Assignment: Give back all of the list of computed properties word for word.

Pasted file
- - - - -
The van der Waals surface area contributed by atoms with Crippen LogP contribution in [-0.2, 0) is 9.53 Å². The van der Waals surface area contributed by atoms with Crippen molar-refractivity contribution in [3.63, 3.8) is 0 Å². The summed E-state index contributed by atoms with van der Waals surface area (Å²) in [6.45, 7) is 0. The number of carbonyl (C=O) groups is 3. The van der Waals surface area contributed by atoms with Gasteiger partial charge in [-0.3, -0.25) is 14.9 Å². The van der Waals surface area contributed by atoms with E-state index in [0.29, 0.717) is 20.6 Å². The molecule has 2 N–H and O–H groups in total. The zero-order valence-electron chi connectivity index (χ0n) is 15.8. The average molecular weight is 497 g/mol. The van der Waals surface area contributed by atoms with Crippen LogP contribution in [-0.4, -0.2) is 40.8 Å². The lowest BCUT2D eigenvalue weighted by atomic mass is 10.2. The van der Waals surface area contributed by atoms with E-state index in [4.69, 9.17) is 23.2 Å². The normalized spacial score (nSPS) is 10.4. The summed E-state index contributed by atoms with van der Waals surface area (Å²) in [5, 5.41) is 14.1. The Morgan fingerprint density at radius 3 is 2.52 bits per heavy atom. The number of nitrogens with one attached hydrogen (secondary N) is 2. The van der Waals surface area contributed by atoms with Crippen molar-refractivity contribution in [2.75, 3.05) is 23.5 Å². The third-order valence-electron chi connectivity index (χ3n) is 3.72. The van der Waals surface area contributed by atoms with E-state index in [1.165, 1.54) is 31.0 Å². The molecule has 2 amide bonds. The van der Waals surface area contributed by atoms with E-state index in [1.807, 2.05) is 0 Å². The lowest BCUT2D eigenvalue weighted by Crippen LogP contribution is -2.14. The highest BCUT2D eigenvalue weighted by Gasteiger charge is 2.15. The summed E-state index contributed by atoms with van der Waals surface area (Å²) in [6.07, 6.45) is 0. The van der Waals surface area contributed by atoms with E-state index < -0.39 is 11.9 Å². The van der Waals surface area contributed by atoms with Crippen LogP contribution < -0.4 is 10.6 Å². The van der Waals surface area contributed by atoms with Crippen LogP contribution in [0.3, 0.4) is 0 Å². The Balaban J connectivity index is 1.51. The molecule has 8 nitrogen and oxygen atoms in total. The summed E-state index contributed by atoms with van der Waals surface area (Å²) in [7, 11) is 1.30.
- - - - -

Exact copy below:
The van der Waals surface area contributed by atoms with Crippen LogP contribution in [-0.2, 0) is 9.53 Å². The van der Waals surface area contributed by atoms with Crippen molar-refractivity contribution in [3.63, 3.8) is 0 Å². The summed E-state index contributed by atoms with van der Waals surface area (Å²) in [6.45, 7) is 0. The number of carbonyl (C=O) groups is 3. The van der Waals surface area contributed by atoms with Gasteiger partial charge in [-0.3, -0.25) is 14.9 Å². The van der Waals surface area contributed by atoms with E-state index in [0.29, 0.717) is 20.6 Å². The molecule has 2 N–H and O–H groups in total. The zero-order valence-electron chi connectivity index (χ0n) is 15.8. The average molecular weight is 497 g/mol. The van der Waals surface area contributed by atoms with Crippen LogP contribution in [-0.4, -0.2) is 40.8 Å². The lowest BCUT2D eigenvalue weighted by atomic mass is 10.2. The van der Waals surface area contributed by atoms with E-state index in [4.69, 9.17) is 23.2 Å². The normalized spacial score (nSPS) is 10.4. The summed E-state index contributed by atoms with van der Waals surface area (Å²) in [5, 5.41) is 14.1. The Morgan fingerprint density at radius 3 is 2.52 bits per heavy atom. The number of nitrogens with one attached hydrogen (secondary N) is 2. The van der Waals surface area contributed by atoms with Crippen molar-refractivity contribution in [2.75, 3.05) is 23.5 Å². The third-order valence-electron chi connectivity index (χ3n) is 3.72. The van der Waals surface area contributed by atoms with E-state index in [1.165, 1.54) is 31.0 Å². The molecule has 2 amide bonds. The van der Waals surface area contributed by atoms with E-state index in [1.807, 2.05) is 0 Å². The lowest BCUT2D eigenvalue weighted by Crippen LogP contribution is -2.14. The highest BCUT2D eigenvalue weighted by Gasteiger charge is 2.15. The summed E-state index contributed by atoms with van der Waals surface area (Å²) in [6.07, 6.45) is 0. The van der Waals surface area contributed by atoms with E-state index < -0.39 is 11.9 Å². The van der Waals surface area contributed by atoms with Crippen LogP contribution < -0.4 is 10.6 Å². The van der Waals surface area contributed by atoms with Crippen LogP contribution in [0.3, 0.4) is 0 Å². The Balaban J connectivity index is 1.51. The molecule has 8 nitrogen and oxygen atoms in total. The summed E-state index contributed by atoms with van der Waals surface area (Å²) in [7, 11) is 1.30.